After months of speculation that we were building yet another travel service, we’re excited to open the doors to Glassdoor.com and show everyone what we've been up to (read our press release). While we are staying with the idea that transparent access to information is good for everyone, most of us have already done travel and we think we’ve found another category in need of change.
We built Glassdoor for a very simple reason – because we believe that work matters.
At our core, everyone craves meaningful work. We want to know that all of our blood, sweat, and tears matter. We want to know that all of those hours away from our family aren’t for nothing. We want – we need – to believe that we are serving a higher purpose, and that the world is better off because of our work.
So why is it so hard to find good information on the culture at companies? I mean seriously, Google serves up 15,400,000 sites with reviews for the iPhone – yet I can’t find a good site that can tell me what it’s really like to work for Apple. We have more information on the gadgets in our life than we do on the activity that consumes most of our life.
And when it comes to salary, it's notoriously difficult to get good information. The best I’ve ever found is talking to friends, but that’s a small sample set, not to mention weird, especially as you get more senior.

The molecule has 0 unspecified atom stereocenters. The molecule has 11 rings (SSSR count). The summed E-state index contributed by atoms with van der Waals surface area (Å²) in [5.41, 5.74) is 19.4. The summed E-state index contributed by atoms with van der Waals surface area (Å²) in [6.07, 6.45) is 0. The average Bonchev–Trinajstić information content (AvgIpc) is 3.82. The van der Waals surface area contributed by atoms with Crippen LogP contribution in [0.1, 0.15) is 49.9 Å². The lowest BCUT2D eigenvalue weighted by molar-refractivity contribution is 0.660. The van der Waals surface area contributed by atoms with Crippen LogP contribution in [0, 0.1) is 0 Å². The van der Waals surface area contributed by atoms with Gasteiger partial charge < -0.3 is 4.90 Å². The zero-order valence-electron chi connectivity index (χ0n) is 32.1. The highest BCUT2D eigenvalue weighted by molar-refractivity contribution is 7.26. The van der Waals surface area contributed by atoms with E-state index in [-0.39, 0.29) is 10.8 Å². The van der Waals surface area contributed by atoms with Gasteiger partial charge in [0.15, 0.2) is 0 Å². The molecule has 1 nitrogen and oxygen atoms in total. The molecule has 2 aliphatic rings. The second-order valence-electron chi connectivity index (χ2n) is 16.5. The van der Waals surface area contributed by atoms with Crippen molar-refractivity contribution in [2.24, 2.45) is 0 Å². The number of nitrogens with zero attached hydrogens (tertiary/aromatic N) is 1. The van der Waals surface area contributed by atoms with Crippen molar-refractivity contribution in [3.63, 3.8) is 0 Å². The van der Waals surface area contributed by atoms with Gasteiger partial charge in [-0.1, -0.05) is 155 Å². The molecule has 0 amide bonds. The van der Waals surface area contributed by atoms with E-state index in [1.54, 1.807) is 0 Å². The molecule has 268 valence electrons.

I’ve been both an employee and an employer for many years, from an entry-level engineer to president of Hotwire.com – and now CEO of Glassdoor.com -- and what I’ve found is that people just want to know that they are being paid fairly. They understand that different jobs, and different performance in those jobs, warrant different pay scales They just want to know they’re getting a fair shake for the work they do. More transparency in this arena holds us all to a higher standard that will ultimately elevate our conversations about compensation and our work environments. We know this in our gut and we know this from research. Nearly 60 percent of employed adults say they wished they had more information about fair market compensation for their position in their company and local market.
So, we’ve built Glassdoor to help open up some of these closed areas and share this information, but we can’t do this alone. We need your help. If you are currently employed or have had a job within the last three years, tell us your story (anonymously of course). Fill out a review or a salary survey and invite your friends. Only by working together can we affect a cultural mind shift that it’s okay to open the doors wide open on compensation and culture and let people peek inside a company – or even the next cubicle.
And, if you’re an employer, we hope you’ll stay and participate because Glassdoor can be a helpful resource to you, and we want your company to have a seat at the table in our community. We invite you to join our panel by sending mail to email@example.com.
We’re just getting started here so we hope you’ll check back and give us your feedback along the way. The more information we collect, the more ways we can present data, and that’s when the fun really starts. To get an idea for some of the uses we think are interesting, check out a few illustrative charts and graphics we created, like how Yang and Ballmer stack up in CEO Ratings. (admittedly these are off relatively small sample sizes - as Glassdoor grows, this data will only get better)
Welcome to Glassdoor.